The polymer coloring agents of the present invention may be produced by reacting an aromatic diamine comprising one or two primary or secondary amine groups with a polymer comprising acid halide functions of the formula --CQX, in which X denotes a halogen, the reaction being effected in the presence of an agent assisting the elimination of hydrogen halide from the reactants.

Any known method of reacting the diamine with the acid chloride group of the polymer chain may be used. Furthermore, any compound or method that is known to eliminate hydrogen halide from a reaction zone may be used. For example, suitable compounds for removing the hydrogen halide formed in this reaction are pyridine, triethanolamine, and triethylamine.

In a preferred procedure for carrying out the process for the preparation of the colored polymers of the invention, there is employed a starting homopolymer, a compound of the general formula:

in which R' has the meaning defined above, X is a halogen atom and n is a high integer such that the molecular weight of the homopolymer is between 1,000 and 10,000.

A homopolymer particularly suitable for carrying out the process of preparation according to the invention is polyacrylyl chloride, of the formula:

in which n has the meaning defined above. This polymer is readily obtained by polymerizing acrylyl chloride in the presence of a,a-azo-bis-isobutyronitrile as a polymerization catalyst.

Any aromatic diamine coloring agents would be suitable for reaction with the aforesaid polymer starting materials. For example, nitroparaphenylenediamine, l-methylamino-2-nitro-4-amino benzene, 1 methylamino-2- nitro-4 (fl-diethylaminoethyl) aminobenzene, 1 nitro-3- amino-4-(B-diethylaminoethyl) amino-benzene, and 1,4- diaminoanthraquinone, and a wide range of other diamines may be employed.

Any one of a variety of known solvents may be used to conduct the reaction between the diamine and the acid halide on the polymer chain. For example, various acetone solvents, such as acetone, methylisobutylacetone, and methyl-ether-acetone, various aromatic solvents, such as benzene, toluene and xylene, and various aliphatic chlorides, such as chloroform, methylchloroform, etc., and other solvents such as dioxan may be used. A preferred solvent for the preparation of the colored polymers is anhydrous dioxan.

It should be noted that, in the condensation of polyacrylyl chloride with the aforesaid amines, the reactive acid chloride groups do not all react for various reasons, such as, for example, steric hindrance or slight hydrolysis of the acid chloride component. This incomplete reaction is encouraged by the molar quantities involved in the reaction in order to produce water soluble polymers. Haircoloring compositions using the polymers of this invention may consist simply of solutions of the colored polymer materials or they may contain additional other polymers, as desired. Thus, in order to increase the plasticity of the film coating the hair and the water solubility of the film to facilitate film removal, the colored polymers may be mixed, for example, with polyvinyl pyrrolidone or other polymers usually employed in the capillary art.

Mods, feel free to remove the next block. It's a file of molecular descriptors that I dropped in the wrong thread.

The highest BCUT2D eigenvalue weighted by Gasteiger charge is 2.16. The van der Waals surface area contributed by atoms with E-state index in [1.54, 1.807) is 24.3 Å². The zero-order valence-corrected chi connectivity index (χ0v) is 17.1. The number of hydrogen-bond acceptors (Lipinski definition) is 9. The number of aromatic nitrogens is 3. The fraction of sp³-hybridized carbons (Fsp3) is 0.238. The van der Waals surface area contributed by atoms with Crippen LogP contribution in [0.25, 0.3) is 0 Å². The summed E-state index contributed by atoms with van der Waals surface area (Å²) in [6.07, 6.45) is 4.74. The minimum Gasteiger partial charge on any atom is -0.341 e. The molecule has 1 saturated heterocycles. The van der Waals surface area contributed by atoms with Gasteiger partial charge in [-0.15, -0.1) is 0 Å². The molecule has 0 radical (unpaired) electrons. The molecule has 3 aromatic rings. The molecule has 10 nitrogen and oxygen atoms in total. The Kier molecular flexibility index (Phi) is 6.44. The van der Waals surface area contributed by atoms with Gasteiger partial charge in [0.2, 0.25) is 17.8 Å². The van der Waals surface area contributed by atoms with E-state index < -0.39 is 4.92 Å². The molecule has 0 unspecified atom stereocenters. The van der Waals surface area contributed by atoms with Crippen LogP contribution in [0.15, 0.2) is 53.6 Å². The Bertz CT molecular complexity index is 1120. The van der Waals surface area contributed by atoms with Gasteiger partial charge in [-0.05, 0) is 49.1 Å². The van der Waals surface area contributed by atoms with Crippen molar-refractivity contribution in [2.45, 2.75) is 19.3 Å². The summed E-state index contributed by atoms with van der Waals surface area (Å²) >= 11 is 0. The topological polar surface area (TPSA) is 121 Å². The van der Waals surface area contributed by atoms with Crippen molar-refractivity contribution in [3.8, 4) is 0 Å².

The following examples will serve to illustrate the invention:

EXAMPLE 1 90.5 g. of polyacrylyl chloride were dissolved in 2 litres of anhydrous dioxan. To this was added drop-by-drop, at room temperature, a solution of 229 g. of nitroparaphenylencdiamine in 2 litres of dioxan which contained triethylamine in a proportion of 50.5 g./l. The triethylamine NHz was thereafter dried in a vacuum.

The colored polymer obtained had the following analysis: Calculated (percent): N, 20.29. Found (percent): N, 8.11, which corresponded to a condensation yield of 40%.

EXAMPLE 2 Polyacrylyl chloride was reacted with I-methylamino- 2-nitro-4-aminobenzene under the conditions described in Example 1, the mol ratio of amine to acid-chloride was 1.5 and the mol ratio of triethylamine to acid-chloride was 1.

Analysis of the resulting colored polymer: Calculated (percent): N, 19.00. Found (percent): N, 4.75, which corresponded to a condensation yield of 25%.

EXAMPLE 3 Polyacrylyl chloride was reacted with l-methylamino- 2-nitro-4 (fl-diethylaminoethyl)aminobenzene under the conditions described in Example 1, the mol ratio of amine to acid-chloride was 1.5 and the mol ratio of triethylamine to acid chloride was 1.

The colored polymer obtained had the following analysis: Calculated (percent): N, 17.50. Found (percent): N, 1.75, which corresponded to a condensation yield of 10%.

EXAMPLE 4 Polyacrylyl chloride was reacted with 1-nitro-3-amino- 4-(B-diethylaminoethyl)aminobenzene under the conditions described in Example 1, the mol ratio of amine to acid chloride was 1.5 and the mol ratio of triethylamine to acid chloride was 1.

The colored polymer obtained had the following analysis: Calculated (percent): N, 18.60. Found (percent): N, 6.13, which corresponded to a condensation yield of 33%.

EXAMPLE 5 Polyacrylyl chloride was reacted with 1,4-diamino-anthraquinone under the conditions described in Example 1, the mol ratio of amino to acid-chloride was 1.5 and the mol ratio of triethylamine to acid-chloride was 1. The colored polymer obtained had the following analysis: Calculated (percent): N, 8.1. Found (percent): N, 1.21, which corresponded to a condensation yield of 15%.

The colored polymers used in Examples 6 to 10 have been salified in the manner described above. These examples illustrate the use of the compounds of this invention as water soluble hair dyes.

EXAMPLE 6 The following mixture was prepared:

G. Colored polymer of Example 5 0.5

Alcohol q.s. for 100 cc.

EXAMPLE 7 A mixture having the following composition was prepared: